To Be An Officer

Often not credited, but invaluable.

Often not credited, but invaluable.

There’s been a lot written and said about policing in America over the past few weeks.

Everyday 780,000 police officers across our country put a badge on and go to work knowing they may face extremely dangerous situations. There is no such thing as a routine stop or a routine call.

Yet, they go to work anyway.  In most cases, the pay is low, the hours can be terrible, and there is sometimes little appreciation for what officers really do.  Yet, they do it anyway.

There’s a toll to the job: every year officers are killed in the line of duty. Usually between 100 and 200 officers a year, according to C.O.P.S. (Concerns of Police Survivors) a non-profit.

Another 50,000 officers are assaulted, 14,000 are injured and over 300 officers commit suicide each year.  There is no other profession in the world, except the military, where you will find these kinds of statistics.

I’d never claim to be an expert on policing, but the one department that I feel I know fairly well is the Delray Beach Police Department.

I’ve seen the department transform from arguably one of the city’s biggest weaknesses in the 1980s to arguably one of its best assets.

When I moved to Delray in the mid-80s, the department was suffering from a major image problem. There were plenty of outstanding officers but the department had a fraught relationship with key neighborhoods and crime was a huge deterrent for businesses and residents.

I spent many nights in cruisers and vans as dedicated officers wrestled with the crack cocaine epidemic. I was a young reporter at the time and the crime story in Delray Beach was a big one. Entire neighborhoods were open air drug markets. At all hours of the night, you could find dealers on corners selling crack while sitting on milk crates. The dealers employed small children on bicycles—some as young as 7—to zip around the streets looking for the “jump out” crew, which was formally known as the Tact Team, a group of officers who travelled in a Black SUV  and were tasked with fighting street level drug dealing.

There were major dealers who were eventually brought down. One king pin actually used to impale the heads of pigs on street signs as a warning to cops.

I accompanied officers and detectives on raids, sweeps, stings, reverse stings etc., and saw sights that became seared in my brain. A teary and broken old man held hostage in his own home by dealers who were using it as a crash pad, a former high school football star who now weighed 100 pounds– his body ravaged by crack and AIDS–  people whose fingertips were burnt from cooking crack on roach infested stoves.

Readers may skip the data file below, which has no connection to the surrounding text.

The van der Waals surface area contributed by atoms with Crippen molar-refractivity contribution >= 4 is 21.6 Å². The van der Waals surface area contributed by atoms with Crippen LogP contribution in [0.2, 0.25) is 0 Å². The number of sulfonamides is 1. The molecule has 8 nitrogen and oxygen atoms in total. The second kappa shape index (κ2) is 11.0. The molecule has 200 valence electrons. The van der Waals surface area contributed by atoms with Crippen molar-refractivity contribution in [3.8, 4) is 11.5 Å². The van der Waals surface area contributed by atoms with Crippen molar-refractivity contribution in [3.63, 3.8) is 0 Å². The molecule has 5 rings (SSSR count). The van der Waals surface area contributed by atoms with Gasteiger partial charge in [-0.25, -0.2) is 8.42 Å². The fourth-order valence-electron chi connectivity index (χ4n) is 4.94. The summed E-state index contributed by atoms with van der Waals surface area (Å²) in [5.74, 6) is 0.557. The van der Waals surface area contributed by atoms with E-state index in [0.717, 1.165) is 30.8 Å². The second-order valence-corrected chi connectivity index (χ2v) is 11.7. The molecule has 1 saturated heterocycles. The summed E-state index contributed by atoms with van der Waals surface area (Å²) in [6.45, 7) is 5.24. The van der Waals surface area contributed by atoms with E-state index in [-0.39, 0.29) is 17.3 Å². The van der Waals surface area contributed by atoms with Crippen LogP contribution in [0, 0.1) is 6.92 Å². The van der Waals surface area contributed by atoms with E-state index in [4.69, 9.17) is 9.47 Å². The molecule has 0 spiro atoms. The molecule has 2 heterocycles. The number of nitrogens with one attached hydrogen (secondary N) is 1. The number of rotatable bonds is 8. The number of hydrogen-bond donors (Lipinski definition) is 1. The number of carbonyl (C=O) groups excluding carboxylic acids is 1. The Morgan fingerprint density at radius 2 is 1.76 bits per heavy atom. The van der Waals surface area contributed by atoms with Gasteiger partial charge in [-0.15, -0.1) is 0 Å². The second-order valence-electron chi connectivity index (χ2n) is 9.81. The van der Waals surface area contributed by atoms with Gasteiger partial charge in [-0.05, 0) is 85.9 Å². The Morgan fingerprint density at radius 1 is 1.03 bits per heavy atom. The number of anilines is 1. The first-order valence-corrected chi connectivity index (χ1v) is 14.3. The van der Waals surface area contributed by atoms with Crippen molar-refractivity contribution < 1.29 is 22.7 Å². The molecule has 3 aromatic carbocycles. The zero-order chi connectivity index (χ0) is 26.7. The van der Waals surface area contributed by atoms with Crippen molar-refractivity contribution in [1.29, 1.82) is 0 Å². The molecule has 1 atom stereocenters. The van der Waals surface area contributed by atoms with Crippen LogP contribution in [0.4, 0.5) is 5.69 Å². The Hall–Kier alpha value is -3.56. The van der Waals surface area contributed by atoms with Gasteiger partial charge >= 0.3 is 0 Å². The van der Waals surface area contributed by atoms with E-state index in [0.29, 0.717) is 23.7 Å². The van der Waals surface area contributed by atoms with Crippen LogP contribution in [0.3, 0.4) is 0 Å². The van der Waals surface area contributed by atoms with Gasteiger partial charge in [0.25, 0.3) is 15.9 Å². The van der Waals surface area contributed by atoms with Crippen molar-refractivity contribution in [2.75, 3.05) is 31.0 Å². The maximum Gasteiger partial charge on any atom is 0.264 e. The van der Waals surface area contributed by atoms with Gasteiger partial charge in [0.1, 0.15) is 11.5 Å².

Thankfully, we have come a long way since then. Back then it would have been hard to imagine that the biggest debate in town would be whether or not a building should be 60 feet or 54 feet. Nobody was building anything in those days.

We have the luxury of these discussions about growth, investment and development because the men and women of the Delray Beach Police Department made it safe for people to invest in Delray Beach.

That is not to say that we don’t have serious problems with crime, drugs and violence in our community. We do.

A feud between families in Delray and Boynton has led to over 40 shootings in the past year or so, drugs and addiction continue to bedevil our city and we still log our fair share of serious crime.

But the neighborhoods are much safer and quieter than they were in the 80s and downtown feels much safer than those days. It took a village to bring about some positive changes, residents who spoke out, neighborhood associations, city and CRA investment, a land trust, churches, non-profits, schools and the police department all working together.

Over the holidays, there was a lot of press about a confrontation between police and 60-70 people who were gathered at a party.

For some of the retired cops that I still keep in touch with, the response was interesting. That sort of thing used to be routine and hardly ever made the news, they said. Yes, times have changed.

But the recent local incidents and the national conversation ought to remind us that we still have lots of work to do when it comes to crime, race relations, and the role of policing. Not to mention the importance of having great officers who can protect and serve in a world that is often violent, angry and dysfunctional.




  1. Patsy Westall says

    Well said Mr. Mayor!

  2. Bonita Telford says

    Greetings this day – great article Jeff. You said it all.

    With the right mix – recruiting, selection and hiring along with training and education, we can have a team of superb greatness. My own daughter was a Maryland State Trooper, but was injured on the job and had to leave the profession. She relocated to Florida and began a Real Estate business – I respect the men/women in uniform I applaud them for putting their lives on the line to protect the public. They too are human – we need to go back to basic to teach and impress on the young people to respect, it all begins in the home. It is now all of our responsibility to do this and make it work. Thank you for all that you do and have done.

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